The charisma mandate

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It’s far too soon to know what role Mr. Obama will play in history, let alone whether he can be compared to F.D.R., or, as he is most commonly, to John F. Kennedy. But it is perhaps time to look more closely at this label that attaches to him, and how it has been applied in the past.

The “cult of personality” is used in the pejorative. But recast as a different name — call it charisma — and, as Roosevelt and other examples show, it can be a critical element of politics and its practical cousin, governance. It just can’t be the only element.

“Today, attacks on the cult of personality seem really to mean attacks on the ability to make speeches that inspire,” Mr. Caro said in an interview. “But you only have to look at crucial moments in the history of our time to see how crucial it was to have a leader who could inspire, who could rally a nation to a standard, who could infuse a country with confidence, to remind people of the justice of a cause.”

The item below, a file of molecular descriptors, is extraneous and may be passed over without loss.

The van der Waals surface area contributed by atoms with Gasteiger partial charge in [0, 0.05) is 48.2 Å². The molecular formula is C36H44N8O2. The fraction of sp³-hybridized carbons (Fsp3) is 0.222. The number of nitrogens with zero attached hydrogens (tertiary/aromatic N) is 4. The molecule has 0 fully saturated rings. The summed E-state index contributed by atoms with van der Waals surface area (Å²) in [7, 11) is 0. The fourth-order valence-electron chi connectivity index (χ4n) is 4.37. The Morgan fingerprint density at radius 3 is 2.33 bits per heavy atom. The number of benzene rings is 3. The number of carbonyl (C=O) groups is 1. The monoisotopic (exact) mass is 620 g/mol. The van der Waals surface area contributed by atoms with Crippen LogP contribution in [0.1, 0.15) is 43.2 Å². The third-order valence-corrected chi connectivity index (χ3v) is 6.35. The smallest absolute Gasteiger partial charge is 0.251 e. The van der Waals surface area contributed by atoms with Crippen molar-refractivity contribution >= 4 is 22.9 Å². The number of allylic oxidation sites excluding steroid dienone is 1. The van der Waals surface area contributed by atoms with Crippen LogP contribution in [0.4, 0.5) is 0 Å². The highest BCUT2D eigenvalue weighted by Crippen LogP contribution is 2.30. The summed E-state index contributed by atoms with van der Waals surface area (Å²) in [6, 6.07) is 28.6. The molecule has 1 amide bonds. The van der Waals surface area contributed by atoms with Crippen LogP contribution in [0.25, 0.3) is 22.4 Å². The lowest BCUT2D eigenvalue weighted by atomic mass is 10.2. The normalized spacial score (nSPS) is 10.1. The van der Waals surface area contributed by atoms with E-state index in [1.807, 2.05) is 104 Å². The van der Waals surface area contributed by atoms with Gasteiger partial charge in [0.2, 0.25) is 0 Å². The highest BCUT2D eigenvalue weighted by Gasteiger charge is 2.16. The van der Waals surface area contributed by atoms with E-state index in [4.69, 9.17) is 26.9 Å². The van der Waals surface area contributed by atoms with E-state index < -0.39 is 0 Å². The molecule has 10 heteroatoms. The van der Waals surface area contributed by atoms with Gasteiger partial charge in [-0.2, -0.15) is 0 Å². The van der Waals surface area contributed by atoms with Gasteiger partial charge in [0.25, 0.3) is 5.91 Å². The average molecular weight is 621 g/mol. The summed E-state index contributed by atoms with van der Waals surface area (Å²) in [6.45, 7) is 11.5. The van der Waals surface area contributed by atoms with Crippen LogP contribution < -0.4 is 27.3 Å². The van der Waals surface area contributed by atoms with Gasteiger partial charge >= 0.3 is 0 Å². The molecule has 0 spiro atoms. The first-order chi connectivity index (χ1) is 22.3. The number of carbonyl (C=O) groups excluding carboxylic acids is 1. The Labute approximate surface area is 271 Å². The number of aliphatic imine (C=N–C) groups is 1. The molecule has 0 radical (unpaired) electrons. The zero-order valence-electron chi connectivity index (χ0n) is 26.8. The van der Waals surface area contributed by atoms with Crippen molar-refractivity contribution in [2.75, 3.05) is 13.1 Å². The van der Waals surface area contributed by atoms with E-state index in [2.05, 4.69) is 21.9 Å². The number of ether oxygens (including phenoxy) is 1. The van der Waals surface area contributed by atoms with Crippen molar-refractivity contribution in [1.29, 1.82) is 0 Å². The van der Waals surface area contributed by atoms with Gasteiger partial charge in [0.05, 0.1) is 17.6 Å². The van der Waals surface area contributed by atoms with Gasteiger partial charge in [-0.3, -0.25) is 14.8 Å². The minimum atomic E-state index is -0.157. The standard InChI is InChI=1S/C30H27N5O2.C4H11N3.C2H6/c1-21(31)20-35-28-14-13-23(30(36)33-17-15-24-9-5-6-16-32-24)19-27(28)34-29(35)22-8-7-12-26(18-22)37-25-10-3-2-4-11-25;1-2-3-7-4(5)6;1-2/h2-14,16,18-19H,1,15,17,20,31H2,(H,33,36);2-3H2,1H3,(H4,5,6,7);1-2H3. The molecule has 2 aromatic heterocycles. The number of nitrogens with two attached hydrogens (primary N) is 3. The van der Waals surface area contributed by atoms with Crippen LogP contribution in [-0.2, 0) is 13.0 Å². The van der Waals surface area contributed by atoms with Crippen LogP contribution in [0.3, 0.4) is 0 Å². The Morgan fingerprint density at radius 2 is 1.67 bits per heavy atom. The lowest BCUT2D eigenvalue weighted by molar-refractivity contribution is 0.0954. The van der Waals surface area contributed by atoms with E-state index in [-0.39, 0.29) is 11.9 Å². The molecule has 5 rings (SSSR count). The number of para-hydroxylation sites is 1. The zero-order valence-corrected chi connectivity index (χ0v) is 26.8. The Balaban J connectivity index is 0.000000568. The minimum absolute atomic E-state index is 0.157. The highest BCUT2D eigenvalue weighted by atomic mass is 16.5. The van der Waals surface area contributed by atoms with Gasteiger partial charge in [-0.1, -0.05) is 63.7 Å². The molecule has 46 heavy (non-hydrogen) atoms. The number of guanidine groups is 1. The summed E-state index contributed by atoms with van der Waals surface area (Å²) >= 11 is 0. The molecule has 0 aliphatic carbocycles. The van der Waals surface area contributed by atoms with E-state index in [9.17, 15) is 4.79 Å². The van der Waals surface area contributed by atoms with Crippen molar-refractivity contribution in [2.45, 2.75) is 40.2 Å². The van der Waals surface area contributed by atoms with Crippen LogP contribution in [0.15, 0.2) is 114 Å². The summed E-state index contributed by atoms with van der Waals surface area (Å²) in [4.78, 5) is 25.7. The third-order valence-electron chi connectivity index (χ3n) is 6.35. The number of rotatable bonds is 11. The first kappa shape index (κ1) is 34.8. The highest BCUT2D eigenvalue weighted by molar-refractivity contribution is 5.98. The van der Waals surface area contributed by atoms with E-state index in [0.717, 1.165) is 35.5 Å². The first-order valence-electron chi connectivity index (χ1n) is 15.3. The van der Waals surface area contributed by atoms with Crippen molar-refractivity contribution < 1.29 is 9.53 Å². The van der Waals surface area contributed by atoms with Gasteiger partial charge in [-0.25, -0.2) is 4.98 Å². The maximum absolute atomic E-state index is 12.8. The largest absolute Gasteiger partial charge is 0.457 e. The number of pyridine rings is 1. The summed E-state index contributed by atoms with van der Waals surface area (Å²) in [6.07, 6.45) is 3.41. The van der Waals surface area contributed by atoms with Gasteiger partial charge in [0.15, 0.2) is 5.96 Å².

Still, Mr. Caro adds a caveat: “That doesn’t always translate into a great presidency.”

So what does it look like?

Charisma, as defined by the early sociologist Max Weber, was one of three “ideal types” of authority — the others were legal, as in a bureaucracy, and traditional, as in a tribe — and rested upon a kind of magical power and hero worship. That definition was, of course, unsuitable for modern times, as one of Weber’s many interpreters, Arthur M. Schlesinger Jr., wrote in “The Politics of Hope.” Its use became metaphorical, as Mr. Schlesinger wrote, “a chic synonym for heroic, or for demagogic, or even just for ‘popular.’ ”

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